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Cumbrian council urged to get tough on wind turbines  

Credit:  By Julian Whittle | The Cumberland News | www.cumberlandnews.co.uk 20 July 2012 ~~

Anti-windfarm campaigners in Allerdale hope to beef up planning policies to make it harder for wind energy developers to get permission for turbines.

Allerdale council is consulting on the strategy and policy section of its next ‘local plan’, the blueprint that lays out what can be built where.

The Friends of Rural Cumbria’s Environment (Force) says the draft document is weak.

It has submitted a 17-page response, calling for a tougher stance.

Force says the local plan should:

• Set a minimum distance from residential property, starting at 500 metres for turbines up to 15 metres high, rising as the turbines get higher;
• Consider imposing a ceiling on the number of wind turbine developments in the borough.
• Take into account the “cumulative effect” of wind-energy schemes, including those for a single turbine;
• Discourage applications for medium and large turbines on farms;
• Emphasise that Allerdale has already made a “huge contribution” to meeting renewable energy targets and say that the preference for future low-carbon energy production is not onshore wind.

Force’s submission says: “We are not against genuinely small-scale, well-sited wind turbines, which do not harm the local amenity and supply energy to a farm or premises.

“What we are against is the inappropriate siting of large turbines, singly or in groups, where they adversely affect landscape and blight the lives of people who live nearby.”

Force also says the council’s document contains a glaring error.

It says the UK is committed to producing 35 per cent of its energy needs from renewable sources by 2020 when, Force argues, the target is only 15 per cent.

Marion Fitzgerald, chairwoman of Force, told The Cumberland News: “We think Allerdale’s attempt at the local plan is quite pathetic. There’s plenty wrong with it.

“They haven’t included a single policy that would help them prevent inappropriate wind turbine development.”

Ms Fitzgerald believes that Allerdale is “subservient” to the Britain’s Energy Coast initiative.

She added: “It’s a case of the tail wagging the dog.

“We are quite concerned that, by selling west Cumbria as ‘Britain’s Energy Coast’, we are making the place sound like a giant power station.”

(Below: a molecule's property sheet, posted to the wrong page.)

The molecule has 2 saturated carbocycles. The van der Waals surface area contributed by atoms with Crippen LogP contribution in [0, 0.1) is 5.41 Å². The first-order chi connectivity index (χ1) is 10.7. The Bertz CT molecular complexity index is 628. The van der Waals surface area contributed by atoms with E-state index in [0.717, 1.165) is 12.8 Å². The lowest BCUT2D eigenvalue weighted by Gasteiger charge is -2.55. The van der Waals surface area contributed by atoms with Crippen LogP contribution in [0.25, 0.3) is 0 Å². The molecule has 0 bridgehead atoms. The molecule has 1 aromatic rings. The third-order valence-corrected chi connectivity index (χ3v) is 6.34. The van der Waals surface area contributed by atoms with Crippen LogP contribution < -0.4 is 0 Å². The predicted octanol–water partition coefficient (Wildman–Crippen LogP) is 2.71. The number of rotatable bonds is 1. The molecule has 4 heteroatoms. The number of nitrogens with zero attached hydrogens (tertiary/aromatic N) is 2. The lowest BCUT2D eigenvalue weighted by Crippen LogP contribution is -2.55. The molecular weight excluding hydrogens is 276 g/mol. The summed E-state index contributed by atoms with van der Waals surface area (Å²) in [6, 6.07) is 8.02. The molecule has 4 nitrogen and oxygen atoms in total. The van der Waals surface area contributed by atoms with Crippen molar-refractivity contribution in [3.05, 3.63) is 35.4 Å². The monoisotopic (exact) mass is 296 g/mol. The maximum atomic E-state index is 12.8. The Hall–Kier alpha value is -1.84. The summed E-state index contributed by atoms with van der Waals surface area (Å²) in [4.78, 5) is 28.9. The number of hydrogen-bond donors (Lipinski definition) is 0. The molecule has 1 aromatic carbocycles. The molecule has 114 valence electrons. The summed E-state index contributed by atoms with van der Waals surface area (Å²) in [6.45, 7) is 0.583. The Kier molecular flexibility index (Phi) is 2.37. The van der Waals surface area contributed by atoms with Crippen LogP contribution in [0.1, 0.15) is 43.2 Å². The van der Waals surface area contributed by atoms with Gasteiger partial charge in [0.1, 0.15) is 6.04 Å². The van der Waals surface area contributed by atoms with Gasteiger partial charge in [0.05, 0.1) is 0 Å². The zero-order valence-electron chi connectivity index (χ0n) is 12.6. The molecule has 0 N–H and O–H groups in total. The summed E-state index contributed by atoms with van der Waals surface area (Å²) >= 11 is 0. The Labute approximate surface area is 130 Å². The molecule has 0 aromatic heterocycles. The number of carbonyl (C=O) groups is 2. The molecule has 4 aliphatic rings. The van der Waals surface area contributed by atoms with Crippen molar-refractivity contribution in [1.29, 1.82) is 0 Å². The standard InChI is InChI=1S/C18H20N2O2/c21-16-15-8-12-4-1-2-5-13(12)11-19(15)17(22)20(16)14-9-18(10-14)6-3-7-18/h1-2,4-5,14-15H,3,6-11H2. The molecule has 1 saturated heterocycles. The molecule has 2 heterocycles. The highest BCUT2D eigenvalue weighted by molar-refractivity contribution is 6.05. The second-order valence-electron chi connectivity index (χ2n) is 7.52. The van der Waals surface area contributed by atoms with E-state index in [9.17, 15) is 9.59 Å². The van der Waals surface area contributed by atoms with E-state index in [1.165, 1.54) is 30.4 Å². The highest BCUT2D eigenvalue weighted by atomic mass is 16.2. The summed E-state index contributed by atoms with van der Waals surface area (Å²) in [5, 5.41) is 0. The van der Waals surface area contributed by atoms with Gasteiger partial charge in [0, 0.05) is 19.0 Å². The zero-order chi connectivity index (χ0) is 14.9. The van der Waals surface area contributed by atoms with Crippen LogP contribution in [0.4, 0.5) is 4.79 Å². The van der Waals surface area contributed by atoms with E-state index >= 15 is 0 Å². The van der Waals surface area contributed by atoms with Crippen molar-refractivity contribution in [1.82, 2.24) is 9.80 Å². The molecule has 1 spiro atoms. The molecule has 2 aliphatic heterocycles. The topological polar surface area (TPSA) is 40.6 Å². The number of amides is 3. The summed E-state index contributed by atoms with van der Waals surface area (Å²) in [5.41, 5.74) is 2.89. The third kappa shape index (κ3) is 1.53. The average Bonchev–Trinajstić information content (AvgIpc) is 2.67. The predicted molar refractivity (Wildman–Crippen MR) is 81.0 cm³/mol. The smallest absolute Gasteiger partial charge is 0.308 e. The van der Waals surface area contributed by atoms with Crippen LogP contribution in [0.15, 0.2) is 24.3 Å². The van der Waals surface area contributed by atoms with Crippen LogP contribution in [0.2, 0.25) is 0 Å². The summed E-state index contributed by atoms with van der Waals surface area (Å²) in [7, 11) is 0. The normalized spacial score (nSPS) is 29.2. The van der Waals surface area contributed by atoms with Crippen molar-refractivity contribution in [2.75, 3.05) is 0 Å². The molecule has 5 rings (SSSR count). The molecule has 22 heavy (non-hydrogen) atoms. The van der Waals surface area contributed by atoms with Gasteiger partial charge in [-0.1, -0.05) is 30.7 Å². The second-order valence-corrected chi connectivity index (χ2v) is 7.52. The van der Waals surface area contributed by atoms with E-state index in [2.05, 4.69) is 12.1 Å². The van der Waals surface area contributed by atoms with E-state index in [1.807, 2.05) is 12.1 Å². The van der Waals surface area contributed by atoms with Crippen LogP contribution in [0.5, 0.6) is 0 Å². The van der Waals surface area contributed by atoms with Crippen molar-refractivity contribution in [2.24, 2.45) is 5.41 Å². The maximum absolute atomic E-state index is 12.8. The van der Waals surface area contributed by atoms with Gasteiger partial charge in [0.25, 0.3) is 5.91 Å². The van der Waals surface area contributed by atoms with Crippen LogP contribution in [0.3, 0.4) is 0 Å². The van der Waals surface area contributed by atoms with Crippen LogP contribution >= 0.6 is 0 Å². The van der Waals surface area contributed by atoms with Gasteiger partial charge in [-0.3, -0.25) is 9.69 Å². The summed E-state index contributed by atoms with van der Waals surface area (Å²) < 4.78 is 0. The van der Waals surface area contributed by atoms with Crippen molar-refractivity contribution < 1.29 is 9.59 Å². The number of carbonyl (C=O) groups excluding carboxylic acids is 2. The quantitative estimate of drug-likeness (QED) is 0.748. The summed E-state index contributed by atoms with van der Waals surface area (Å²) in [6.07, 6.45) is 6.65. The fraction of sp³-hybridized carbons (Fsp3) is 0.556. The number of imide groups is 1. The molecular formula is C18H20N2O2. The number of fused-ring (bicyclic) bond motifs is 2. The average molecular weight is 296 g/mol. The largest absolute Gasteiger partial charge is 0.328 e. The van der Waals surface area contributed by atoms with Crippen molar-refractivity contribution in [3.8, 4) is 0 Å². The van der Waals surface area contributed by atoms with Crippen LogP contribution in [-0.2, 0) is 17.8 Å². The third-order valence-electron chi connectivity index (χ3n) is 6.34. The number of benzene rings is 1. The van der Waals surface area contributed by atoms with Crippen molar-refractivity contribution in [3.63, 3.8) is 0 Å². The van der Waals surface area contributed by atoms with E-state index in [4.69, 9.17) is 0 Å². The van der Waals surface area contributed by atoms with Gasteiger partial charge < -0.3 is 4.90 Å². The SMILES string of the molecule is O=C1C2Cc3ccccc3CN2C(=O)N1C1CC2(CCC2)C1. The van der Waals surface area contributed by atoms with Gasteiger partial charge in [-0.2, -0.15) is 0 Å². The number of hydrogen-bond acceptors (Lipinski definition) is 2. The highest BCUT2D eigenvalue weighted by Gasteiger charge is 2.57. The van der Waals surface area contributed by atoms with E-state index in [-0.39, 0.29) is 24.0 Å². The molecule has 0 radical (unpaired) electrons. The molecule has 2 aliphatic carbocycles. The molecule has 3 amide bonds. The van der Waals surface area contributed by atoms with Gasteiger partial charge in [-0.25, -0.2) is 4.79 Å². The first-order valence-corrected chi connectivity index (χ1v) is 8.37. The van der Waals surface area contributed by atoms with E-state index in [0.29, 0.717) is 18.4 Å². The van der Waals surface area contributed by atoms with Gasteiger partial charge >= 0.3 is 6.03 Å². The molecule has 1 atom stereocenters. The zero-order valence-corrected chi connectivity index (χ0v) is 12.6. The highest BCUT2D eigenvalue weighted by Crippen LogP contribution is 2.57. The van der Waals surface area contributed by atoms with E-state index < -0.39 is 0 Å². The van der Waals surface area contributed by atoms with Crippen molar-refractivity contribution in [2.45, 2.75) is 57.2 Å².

Force says there have been 57 applications for wind energy- related developments in Allerdale already this year.

The group, which has 400 members, hopes that the Government’s recent National Planning Policy Framework will make it harder for developers to overrule the wishes of local people.

Previous applications for windfarms at High Pow, Wharrels Hill, Tallentire, Westnewton and Hellrigg were refused by Allerdale councillors only to be allowed by planning inspectors following appeals.

Force cites comments from Greg Clark, Minister of State in the Department for Communities and Local Government, in a Commons debate in April.

Mr Clark said: “Part of the purpose of our reforms is to move away from the situation in which decisions taken locally are overturned by the Planning Inspectorate.”

Allerdale’s local plan consultation closes this month.

A second consultation, on specific sites earmarked for development, will take place in autumn next year.

The council hopes that the new local plan will be adopted by January 2015.

Carlisle and Eden are going through the same process. Eden has completed its policy review and expects to consult on sites over the next 12 months.

Carlisle City Council is further behind but plans to consult on strategies and policies early next year.

Carlisle MP John Stevenson has called for a minimum distance clause in the city’s local plan to rule out schemes like that at Cumwhinton, which was turned down by a planning inspector last month. This would have erected a 328ft-turbine barely 400 yards from Cringles Farm.

Source:  By Julian Whittle | The Cumberland News | www.cumberlandnews.co.uk 20 July 2012

This article is the work of the source indicated. Any opinions expressed in it are not necessarily those of National Wind Watch.

The copyright of this article resides with the author or publisher indicated. As part of its noncommercial effort to present the environmental, social, scientific, and economic issues of large-scale wind power development to a global audience seeking such information, National Wind Watch endeavors to observe “fair use” as provided for in section 107 of U.S. Copyright Law and similar “fair dealing” provisions of the copyright laws of other nations. Send requests to excerpt, general inquiries, and comments via e-mail.

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